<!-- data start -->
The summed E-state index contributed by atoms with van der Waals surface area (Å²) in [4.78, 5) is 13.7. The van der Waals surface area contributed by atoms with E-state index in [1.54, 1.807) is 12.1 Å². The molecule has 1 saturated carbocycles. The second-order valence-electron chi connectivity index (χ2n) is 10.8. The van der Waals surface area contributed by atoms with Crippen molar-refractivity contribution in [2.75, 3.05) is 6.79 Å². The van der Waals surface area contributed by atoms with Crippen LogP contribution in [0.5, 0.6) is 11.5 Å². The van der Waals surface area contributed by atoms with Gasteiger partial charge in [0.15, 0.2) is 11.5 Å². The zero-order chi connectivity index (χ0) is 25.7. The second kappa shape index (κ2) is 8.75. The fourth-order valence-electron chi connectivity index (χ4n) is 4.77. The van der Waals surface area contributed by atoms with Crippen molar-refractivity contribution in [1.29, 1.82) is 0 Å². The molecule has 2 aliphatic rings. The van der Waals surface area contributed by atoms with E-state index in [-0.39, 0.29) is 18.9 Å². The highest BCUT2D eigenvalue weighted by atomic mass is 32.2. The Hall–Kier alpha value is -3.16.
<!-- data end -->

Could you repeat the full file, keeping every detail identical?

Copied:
The summed E-state index contributed by atoms with van der Waals surface area (Å²) in [4.78, 5) is 13.7. The van der Waals surface area contributed by atoms with E-state index in [1.54, 1.807) is 12.1 Å². The molecule has 1 saturated carbocycles. The second-order valence-electron chi connectivity index (χ2n) is 10.8. The van der Waals surface area contributed by atoms with Crippen molar-refractivity contribution in [2.75, 3.05) is 6.79 Å². The van der Waals surface area contributed by atoms with Crippen LogP contribution in [0.5, 0.6) is 11.5 Å². The van der Waals surface area contributed by atoms with Gasteiger partial charge in [0.15, 0.2) is 11.5 Å². The zero-order chi connectivity index (χ0) is 25.7. The second kappa shape index (κ2) is 8.75. The fourth-order valence-electron chi connectivity index (χ4n) is 4.77. The van der Waals surface area contributed by atoms with Crippen molar-refractivity contribution in [1.29, 1.82) is 0 Å². The molecule has 2 aliphatic rings. The van der Waals surface area contributed by atoms with E-state index in [-0.39, 0.29) is 18.9 Å². The highest BCUT2D eigenvalue weighted by atomic mass is 32.2. The Hall–Kier alpha value is -3.16.